We tried to tap into the serendipity of the tea break by using insight collated across all of the projects. We did some simple things like setting up table plans to enable those with common issues to meet, and framing the broad themes for discussion – whilst leaving space for their own questions and comments to be aired too.

In short, we tried to set the tone for the event as being one of an ‘ideal tea break’ where you just might happen to meet the people who can offer you insight or assistance, and you just happen to talk about things you have in common.

This kind of semi-structured workshop is really important to the programme as it has been one of  the ways we have tried to create an atmosphere where sharing successes and failures is encouraged and supported to happen.

Learning informally from one another as a peer group has been part of this, and we have encouraged projects to visit one another after the event too as well as continuing their blog diaries online and reading one another’s updates from time to time.

Overall, people reported back that they have really enjoyed the opportunity to share stories with each other, and to get support and advice from peers on tackling challenging issues they were facing. However, they are also so busy getting on with delivering projects on the ground that it is hard to carve out dedicated time for learning and development. We’re learning about how funders and support agencies can help this to happen.

Over the coming months it will be interesting to see how projects feel about the value that learning and connecting with others has given them as they both look back on all that they have achieved as well as prepare for how they will move on from the final phase of the programme in the Spring.

Visits and looking forward to Birmingham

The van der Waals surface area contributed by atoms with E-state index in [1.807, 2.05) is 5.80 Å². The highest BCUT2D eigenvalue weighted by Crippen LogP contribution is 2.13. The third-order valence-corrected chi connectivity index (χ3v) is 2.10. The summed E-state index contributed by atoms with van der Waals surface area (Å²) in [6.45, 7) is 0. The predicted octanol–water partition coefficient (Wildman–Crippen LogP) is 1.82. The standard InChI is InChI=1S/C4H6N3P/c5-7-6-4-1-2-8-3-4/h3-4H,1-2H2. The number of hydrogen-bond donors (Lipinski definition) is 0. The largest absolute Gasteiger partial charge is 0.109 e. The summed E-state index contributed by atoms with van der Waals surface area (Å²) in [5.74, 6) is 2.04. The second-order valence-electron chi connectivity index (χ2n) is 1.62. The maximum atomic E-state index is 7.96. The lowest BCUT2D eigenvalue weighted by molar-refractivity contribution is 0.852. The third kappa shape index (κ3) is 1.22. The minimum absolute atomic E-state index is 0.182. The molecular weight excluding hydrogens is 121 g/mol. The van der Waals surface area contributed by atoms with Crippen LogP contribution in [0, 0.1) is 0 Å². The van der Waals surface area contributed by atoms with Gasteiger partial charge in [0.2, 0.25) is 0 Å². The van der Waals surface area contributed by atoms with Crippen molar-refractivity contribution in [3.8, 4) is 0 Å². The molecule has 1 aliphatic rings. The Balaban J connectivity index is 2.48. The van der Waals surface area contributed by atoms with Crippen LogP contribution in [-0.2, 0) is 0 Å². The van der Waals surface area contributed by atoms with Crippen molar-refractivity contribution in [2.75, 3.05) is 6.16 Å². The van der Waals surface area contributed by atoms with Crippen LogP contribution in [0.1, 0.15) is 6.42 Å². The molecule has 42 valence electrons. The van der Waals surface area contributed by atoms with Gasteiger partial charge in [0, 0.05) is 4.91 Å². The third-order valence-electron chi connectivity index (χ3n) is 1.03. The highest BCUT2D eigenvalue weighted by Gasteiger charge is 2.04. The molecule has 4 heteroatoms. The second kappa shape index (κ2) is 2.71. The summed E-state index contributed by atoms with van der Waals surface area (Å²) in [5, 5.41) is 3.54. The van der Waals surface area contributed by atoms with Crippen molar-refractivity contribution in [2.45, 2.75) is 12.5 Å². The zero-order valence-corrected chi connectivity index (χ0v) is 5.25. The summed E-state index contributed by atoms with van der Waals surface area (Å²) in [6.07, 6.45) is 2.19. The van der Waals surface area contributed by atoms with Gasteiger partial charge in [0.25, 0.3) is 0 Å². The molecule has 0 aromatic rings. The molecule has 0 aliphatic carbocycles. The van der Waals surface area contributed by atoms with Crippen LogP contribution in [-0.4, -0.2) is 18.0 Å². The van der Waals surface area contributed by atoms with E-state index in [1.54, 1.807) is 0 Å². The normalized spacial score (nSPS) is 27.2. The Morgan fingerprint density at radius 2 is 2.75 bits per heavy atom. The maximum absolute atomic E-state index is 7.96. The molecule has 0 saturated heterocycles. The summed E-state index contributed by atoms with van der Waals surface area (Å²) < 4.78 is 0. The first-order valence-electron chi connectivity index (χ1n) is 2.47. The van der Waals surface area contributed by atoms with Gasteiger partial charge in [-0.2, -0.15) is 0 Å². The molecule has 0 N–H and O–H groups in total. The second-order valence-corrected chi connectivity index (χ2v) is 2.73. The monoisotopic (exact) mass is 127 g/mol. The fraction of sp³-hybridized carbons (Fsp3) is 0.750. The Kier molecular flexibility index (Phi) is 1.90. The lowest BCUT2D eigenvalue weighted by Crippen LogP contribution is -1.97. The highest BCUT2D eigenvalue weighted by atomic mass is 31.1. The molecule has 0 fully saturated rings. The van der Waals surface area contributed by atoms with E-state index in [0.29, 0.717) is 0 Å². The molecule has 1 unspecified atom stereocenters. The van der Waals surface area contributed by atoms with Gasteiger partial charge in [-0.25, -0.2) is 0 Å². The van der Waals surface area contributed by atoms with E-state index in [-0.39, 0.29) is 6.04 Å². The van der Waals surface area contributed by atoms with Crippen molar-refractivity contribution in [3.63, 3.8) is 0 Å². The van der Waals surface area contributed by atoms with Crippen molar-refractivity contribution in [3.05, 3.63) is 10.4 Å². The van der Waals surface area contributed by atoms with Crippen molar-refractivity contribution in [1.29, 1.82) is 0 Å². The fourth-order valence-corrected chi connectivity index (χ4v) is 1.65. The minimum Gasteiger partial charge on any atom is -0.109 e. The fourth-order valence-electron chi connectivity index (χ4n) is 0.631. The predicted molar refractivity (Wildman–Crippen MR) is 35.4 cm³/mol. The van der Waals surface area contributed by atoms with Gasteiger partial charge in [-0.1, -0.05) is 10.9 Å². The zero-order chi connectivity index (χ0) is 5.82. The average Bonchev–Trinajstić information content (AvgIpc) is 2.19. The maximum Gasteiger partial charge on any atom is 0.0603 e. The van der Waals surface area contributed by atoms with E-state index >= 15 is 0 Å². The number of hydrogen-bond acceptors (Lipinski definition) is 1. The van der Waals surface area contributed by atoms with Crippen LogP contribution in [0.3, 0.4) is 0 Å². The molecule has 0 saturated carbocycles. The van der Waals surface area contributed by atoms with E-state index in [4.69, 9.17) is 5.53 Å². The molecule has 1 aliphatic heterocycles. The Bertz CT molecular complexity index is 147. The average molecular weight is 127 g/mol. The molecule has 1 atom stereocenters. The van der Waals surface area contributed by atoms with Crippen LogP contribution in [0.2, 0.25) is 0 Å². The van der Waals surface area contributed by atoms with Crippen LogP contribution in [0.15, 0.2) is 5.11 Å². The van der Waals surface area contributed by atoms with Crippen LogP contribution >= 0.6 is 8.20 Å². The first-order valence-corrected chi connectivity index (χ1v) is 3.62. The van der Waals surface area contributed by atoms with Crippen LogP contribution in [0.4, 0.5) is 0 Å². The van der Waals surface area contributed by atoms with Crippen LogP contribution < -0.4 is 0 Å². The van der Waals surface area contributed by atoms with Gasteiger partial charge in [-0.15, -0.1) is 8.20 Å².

We have been out and about alot over the last week or so visiting project sites. I have been to quite a few different projects so far and have been very much enjoying finding out more about how projects are working  out in practice. There’s nothing like visiting a local area and spending time meeting people face to face – I’m glad that I have the opportunity to do so at this mid-point in the programme before our mid-point event in Birmingham in October.

Visits so far have included going up to Lancashire to see Prescap, who are running a community journalism  project and challenge prize in Preston.

I took a guided tour around Manchester with Changemakers/Church Action on Poverty who are running three participatory budgeting events which will turn ideas into action with the help of community organisers.

I have also been lucky enough to present certificates to the first round of social entrepeneurs receiving start up funding in Bradford, and to meet some of the potential entrepeneurs putting in applications to take part in Bolton. Both of these groups have been working with UnLtd to develop their methods.

One of the first projects I visited was ‘The Mill’ in Walthamstow (formerly referred to as Blackhorse Action Group), and was shown around the community building that has now been taken over by local residents and repurposed. (They still have some of the library books in the entrance, along with some stylish, home-built furniture!)